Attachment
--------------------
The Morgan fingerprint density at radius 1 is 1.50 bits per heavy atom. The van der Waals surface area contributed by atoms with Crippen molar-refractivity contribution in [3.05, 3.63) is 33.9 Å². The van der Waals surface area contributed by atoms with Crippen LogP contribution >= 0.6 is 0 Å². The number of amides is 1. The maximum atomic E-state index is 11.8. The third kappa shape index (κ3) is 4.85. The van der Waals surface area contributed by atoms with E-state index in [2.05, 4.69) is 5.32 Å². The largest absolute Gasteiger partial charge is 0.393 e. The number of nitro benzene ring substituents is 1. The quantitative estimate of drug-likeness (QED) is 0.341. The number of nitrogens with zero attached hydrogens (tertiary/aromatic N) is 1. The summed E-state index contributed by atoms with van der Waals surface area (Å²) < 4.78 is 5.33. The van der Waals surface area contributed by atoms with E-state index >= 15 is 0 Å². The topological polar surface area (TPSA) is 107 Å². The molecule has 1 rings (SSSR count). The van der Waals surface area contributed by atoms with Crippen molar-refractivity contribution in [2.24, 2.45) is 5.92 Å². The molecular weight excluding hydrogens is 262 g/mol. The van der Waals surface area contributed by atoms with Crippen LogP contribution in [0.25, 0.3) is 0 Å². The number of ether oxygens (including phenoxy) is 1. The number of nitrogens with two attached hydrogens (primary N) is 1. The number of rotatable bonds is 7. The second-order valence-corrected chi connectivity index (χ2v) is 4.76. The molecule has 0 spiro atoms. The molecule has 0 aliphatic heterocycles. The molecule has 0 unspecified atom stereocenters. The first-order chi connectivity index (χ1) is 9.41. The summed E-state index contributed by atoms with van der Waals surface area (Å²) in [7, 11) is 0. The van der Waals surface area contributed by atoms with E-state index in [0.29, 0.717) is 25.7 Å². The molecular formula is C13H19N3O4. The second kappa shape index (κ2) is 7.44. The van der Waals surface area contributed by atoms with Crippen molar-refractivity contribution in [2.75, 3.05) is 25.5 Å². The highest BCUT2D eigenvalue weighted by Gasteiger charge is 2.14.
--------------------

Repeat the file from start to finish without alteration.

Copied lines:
The Morgan fingerprint density at radius 1 is 1.50 bits per heavy atom. The van der Waals surface area contributed by atoms with Crippen molar-refractivity contribution in [3.05, 3.63) is 33.9 Å². The van der Waals surface area contributed by atoms with Crippen LogP contribution >= 0.6 is 0 Å². The number of amides is 1. The maximum atomic E-state index is 11.8. The third kappa shape index (κ3) is 4.85. The van der Waals surface area contributed by atoms with E-state index in [2.05, 4.69) is 5.32 Å². The largest absolute Gasteiger partial charge is 0.393 e. The number of nitro benzene ring substituents is 1. The quantitative estimate of drug-likeness (QED) is 0.341. The number of nitrogens with zero attached hydrogens (tertiary/aromatic N) is 1. The summed E-state index contributed by atoms with van der Waals surface area (Å²) < 4.78 is 5.33. The van der Waals surface area contributed by atoms with E-state index >= 15 is 0 Å². The topological polar surface area (TPSA) is 107 Å². The molecule has 1 rings (SSSR count). The van der Waals surface area contributed by atoms with Crippen molar-refractivity contribution in [2.24, 2.45) is 5.92 Å². The molecular weight excluding hydrogens is 262 g/mol. The van der Waals surface area contributed by atoms with Crippen LogP contribution in [0.25, 0.3) is 0 Å². The number of ether oxygens (including phenoxy) is 1. The number of nitrogens with two attached hydrogens (primary N) is 1. The number of rotatable bonds is 7. The second-order valence-corrected chi connectivity index (χ2v) is 4.76. The molecule has 0 spiro atoms. The molecule has 0 aliphatic heterocycles. The molecule has 0 unspecified atom stereocenters. The first-order chi connectivity index (χ1) is 9.41. The summed E-state index contributed by atoms with van der Waals surface area (Å²) in [7, 11) is 0. The van der Waals surface area contributed by atoms with E-state index in [0.29, 0.717) is 25.7 Å². The molecular formula is C13H19N3O4. The second kappa shape index (κ2) is 7.44. The van der Waals surface area contributed by atoms with Crippen molar-refractivity contribution in [2.75, 3.05) is 25.5 Å². The highest BCUT2D eigenvalue weighted by Gasteiger charge is 2.14.